The magic. The fantastical. The frightening is there. The primal. But it stands alongside the dirty, the boring, the everyday. The monster in broad daylight. The majestic creature that everyone else shrugs at. The fear and terror of history and loss and rural drama that is nothing to those that pass through it every day.
Rusted cars in ravines. Cow bones. Sunken yards where old houses once stood. Dogs refusing to explore a hiking path as they smell more than you, aware you’re trespassing and under surveillance by a force stronger than you.
Not a land of a boring, chaste God, but a land of the pre-God—the seed, the mud, the manure. A land of the snake hibernating just under your mud-soaked boot. The land of the hunting dog, deer season, and preteens flying over the land behind the wheels of cars because they must prove to be self-sufficient before they can leave the nest.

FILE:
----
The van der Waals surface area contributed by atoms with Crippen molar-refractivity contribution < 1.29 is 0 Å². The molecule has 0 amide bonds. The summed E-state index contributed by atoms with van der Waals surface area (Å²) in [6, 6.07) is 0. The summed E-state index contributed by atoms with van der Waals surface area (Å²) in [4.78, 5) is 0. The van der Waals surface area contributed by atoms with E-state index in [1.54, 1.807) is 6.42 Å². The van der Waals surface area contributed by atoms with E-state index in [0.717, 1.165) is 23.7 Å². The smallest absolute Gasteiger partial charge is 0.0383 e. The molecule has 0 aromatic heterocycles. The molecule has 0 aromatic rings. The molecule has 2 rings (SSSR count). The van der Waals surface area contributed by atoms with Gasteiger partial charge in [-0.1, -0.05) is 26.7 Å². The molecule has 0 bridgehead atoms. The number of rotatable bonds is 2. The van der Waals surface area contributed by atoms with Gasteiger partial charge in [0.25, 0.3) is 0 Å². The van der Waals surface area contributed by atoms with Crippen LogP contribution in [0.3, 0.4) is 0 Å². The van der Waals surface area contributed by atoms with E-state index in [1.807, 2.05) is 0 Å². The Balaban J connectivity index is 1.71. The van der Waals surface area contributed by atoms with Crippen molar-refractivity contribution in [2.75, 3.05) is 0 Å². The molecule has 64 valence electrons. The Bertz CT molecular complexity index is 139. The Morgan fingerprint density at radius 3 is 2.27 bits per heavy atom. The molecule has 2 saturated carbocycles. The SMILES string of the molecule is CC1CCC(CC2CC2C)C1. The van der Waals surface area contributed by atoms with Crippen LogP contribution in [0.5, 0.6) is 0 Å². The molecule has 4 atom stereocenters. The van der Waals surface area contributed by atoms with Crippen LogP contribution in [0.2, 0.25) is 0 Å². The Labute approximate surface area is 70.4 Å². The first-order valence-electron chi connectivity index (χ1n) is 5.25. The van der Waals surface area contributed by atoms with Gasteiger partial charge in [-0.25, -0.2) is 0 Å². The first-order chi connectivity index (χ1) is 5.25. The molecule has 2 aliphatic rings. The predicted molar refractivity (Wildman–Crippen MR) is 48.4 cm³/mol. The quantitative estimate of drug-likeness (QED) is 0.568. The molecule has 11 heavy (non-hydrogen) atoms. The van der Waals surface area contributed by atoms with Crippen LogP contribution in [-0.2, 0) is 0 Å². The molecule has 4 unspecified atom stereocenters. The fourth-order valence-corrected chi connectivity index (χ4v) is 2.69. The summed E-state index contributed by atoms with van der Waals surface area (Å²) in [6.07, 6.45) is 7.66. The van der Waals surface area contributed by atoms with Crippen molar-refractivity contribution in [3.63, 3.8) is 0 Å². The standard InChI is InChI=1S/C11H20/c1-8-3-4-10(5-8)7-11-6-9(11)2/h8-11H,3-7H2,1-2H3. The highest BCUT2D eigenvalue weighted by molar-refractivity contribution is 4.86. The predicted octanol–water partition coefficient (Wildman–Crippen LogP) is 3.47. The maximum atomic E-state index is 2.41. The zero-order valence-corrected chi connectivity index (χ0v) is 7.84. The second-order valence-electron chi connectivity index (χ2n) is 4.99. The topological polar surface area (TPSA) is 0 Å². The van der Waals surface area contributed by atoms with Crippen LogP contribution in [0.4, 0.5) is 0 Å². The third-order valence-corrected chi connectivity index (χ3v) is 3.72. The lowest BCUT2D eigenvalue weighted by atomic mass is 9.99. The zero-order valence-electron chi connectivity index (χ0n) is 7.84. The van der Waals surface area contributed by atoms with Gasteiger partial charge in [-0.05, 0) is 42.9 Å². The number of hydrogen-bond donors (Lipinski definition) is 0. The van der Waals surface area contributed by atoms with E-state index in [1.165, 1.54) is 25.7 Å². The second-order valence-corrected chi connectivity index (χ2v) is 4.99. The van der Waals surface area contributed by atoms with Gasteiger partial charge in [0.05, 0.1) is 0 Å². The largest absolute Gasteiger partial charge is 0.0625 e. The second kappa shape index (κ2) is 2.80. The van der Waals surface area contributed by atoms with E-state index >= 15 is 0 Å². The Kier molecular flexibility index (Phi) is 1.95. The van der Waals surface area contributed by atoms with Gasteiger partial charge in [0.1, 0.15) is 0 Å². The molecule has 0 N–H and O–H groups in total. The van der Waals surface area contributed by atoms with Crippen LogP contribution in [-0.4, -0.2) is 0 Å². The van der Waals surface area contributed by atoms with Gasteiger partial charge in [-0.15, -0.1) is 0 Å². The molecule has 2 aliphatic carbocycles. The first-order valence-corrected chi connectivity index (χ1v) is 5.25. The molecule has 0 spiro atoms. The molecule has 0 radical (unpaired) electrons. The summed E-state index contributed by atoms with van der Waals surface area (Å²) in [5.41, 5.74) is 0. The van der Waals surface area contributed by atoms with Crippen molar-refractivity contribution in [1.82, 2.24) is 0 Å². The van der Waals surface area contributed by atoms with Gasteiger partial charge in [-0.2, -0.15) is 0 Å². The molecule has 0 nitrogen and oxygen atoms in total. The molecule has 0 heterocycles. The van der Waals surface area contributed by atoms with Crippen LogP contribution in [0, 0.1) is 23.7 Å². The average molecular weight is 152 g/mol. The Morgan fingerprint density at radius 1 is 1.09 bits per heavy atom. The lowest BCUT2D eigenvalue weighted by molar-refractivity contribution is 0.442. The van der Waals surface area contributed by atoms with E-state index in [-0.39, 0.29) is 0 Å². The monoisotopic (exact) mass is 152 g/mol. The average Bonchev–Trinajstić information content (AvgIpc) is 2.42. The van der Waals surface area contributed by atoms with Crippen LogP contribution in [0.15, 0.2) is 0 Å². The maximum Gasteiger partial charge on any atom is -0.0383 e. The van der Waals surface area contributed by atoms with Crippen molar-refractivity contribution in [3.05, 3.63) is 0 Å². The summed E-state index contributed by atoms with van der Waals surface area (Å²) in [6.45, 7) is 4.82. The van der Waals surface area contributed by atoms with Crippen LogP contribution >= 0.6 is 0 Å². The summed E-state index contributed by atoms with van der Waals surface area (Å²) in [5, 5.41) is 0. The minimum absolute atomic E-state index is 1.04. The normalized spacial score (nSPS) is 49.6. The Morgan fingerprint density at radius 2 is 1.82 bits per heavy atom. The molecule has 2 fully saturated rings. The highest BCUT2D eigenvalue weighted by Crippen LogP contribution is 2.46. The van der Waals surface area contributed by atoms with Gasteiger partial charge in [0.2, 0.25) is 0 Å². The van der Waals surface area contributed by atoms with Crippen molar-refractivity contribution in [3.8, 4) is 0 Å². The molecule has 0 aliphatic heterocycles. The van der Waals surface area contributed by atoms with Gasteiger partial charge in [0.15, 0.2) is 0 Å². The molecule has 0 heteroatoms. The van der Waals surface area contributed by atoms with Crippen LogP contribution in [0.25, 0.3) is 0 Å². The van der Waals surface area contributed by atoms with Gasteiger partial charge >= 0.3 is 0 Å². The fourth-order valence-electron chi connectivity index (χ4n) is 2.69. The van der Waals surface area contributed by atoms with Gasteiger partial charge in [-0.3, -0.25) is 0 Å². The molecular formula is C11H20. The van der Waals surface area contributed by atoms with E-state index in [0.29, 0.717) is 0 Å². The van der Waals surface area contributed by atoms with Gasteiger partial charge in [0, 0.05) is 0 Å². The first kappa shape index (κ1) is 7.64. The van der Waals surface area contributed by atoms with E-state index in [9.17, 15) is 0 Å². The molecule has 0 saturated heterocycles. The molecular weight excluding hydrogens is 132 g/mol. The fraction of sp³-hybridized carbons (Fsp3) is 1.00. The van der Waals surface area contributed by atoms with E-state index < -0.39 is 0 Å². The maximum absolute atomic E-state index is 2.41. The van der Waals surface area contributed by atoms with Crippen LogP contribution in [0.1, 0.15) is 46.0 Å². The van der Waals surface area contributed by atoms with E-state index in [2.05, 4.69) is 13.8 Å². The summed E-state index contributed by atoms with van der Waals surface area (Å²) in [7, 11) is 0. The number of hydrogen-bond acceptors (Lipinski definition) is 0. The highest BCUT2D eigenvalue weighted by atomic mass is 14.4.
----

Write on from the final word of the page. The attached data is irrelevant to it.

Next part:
The land of soil, weeds, familiar faces that all blend together. The boring for those who linger too long, but they are the magical, the transportive, the sentries who never cross over with you, but will watch you pass with a passive-aggressive note of your hair, your dress, your politics.
You are welcome, but you best not stay. Revel in the shocking. Try to record the beautiful. Respect the frightening. But it is not for you to live. To do that one must be callused and become part of that dusty, mud-caked land. Don’t dare see its beauty too much or one can become distracted. And then the work doesn’t get done.
If there is work to do. The carbs and brownies make one slow, you know. The jobs may not have returned. But the roots have sprung and run deep, latching you to the generations of bodies buried in the land. The voices, the names. The history that tells you your kind have been here for too long for you to ever leave. So, you glance back over your shoulder, knowing you are watched, hoping you can make a break and return to the comfort of your other home. Your new home. Your fresh start away from the mud and the dust and the highways of death.
But it is ever thrilling, because you know you can never not return.by